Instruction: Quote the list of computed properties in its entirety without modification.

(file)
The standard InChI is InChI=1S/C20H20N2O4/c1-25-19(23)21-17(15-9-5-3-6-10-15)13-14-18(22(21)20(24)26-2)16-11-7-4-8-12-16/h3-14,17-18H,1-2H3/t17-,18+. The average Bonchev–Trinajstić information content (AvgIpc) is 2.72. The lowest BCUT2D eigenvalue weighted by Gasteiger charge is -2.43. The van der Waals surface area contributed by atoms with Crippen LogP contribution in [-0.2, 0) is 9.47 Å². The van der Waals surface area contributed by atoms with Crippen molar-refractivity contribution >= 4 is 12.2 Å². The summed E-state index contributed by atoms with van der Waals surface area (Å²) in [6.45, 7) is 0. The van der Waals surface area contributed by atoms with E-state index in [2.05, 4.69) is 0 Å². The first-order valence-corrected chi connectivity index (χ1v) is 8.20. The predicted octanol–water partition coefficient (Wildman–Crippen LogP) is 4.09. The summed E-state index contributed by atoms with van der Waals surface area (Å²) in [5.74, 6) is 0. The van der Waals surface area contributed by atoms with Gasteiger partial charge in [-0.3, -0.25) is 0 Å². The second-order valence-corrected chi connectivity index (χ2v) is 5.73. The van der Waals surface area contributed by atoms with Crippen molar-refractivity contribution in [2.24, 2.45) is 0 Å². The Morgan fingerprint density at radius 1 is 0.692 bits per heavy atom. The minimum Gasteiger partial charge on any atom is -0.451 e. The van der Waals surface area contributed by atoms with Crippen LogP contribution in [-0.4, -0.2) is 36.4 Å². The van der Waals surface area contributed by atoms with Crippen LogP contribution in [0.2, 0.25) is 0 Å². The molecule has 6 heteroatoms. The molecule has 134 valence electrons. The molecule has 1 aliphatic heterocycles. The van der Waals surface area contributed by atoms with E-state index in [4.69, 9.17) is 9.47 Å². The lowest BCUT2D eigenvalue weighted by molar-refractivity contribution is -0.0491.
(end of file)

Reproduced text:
The standard InChI is InChI=1S/C20H20N2O4/c1-25-19(23)21-17(15-9-5-3-6-10-15)13-14-18(22(21)20(24)26-2)16-11-7-4-8-12-16/h3-14,17-18H,1-2H3/t17-,18+. The average Bonchev–Trinajstić information content (AvgIpc) is 2.72. The lowest BCUT2D eigenvalue weighted by Gasteiger charge is -2.43. The van der Waals surface area contributed by atoms with Crippen LogP contribution in [-0.2, 0) is 9.47 Å². The van der Waals surface area contributed by atoms with Crippen molar-refractivity contribution >= 4 is 12.2 Å². The summed E-state index contributed by atoms with van der Waals surface area (Å²) in [6.45, 7) is 0. The van der Waals surface area contributed by atoms with E-state index in [2.05, 4.69) is 0 Å². The first-order valence-corrected chi connectivity index (χ1v) is 8.20. The predicted octanol–water partition coefficient (Wildman–Crippen LogP) is 4.09. The summed E-state index contributed by atoms with van der Waals surface area (Å²) in [5.74, 6) is 0. The van der Waals surface area contributed by atoms with Gasteiger partial charge in [-0.3, -0.25) is 0 Å². The second-order valence-corrected chi connectivity index (χ2v) is 5.73. The van der Waals surface area contributed by atoms with Crippen molar-refractivity contribution in [2.24, 2.45) is 0 Å². The Morgan fingerprint density at radius 1 is 0.692 bits per heavy atom. The minimum Gasteiger partial charge on any atom is -0.451 e. The van der Waals surface area contributed by atoms with Crippen LogP contribution in [-0.4, -0.2) is 36.4 Å². The van der Waals surface area contributed by atoms with Crippen LogP contribution in [0.2, 0.25) is 0 Å². The molecule has 6 heteroatoms. The molecule has 134 valence electrons. The molecule has 1 aliphatic heterocycles. The van der Waals surface area contributed by atoms with E-state index in [4.69, 9.17) is 9.47 Å². The lowest BCUT2D eigenvalue weighted by molar-refractivity contribution is -0.0491.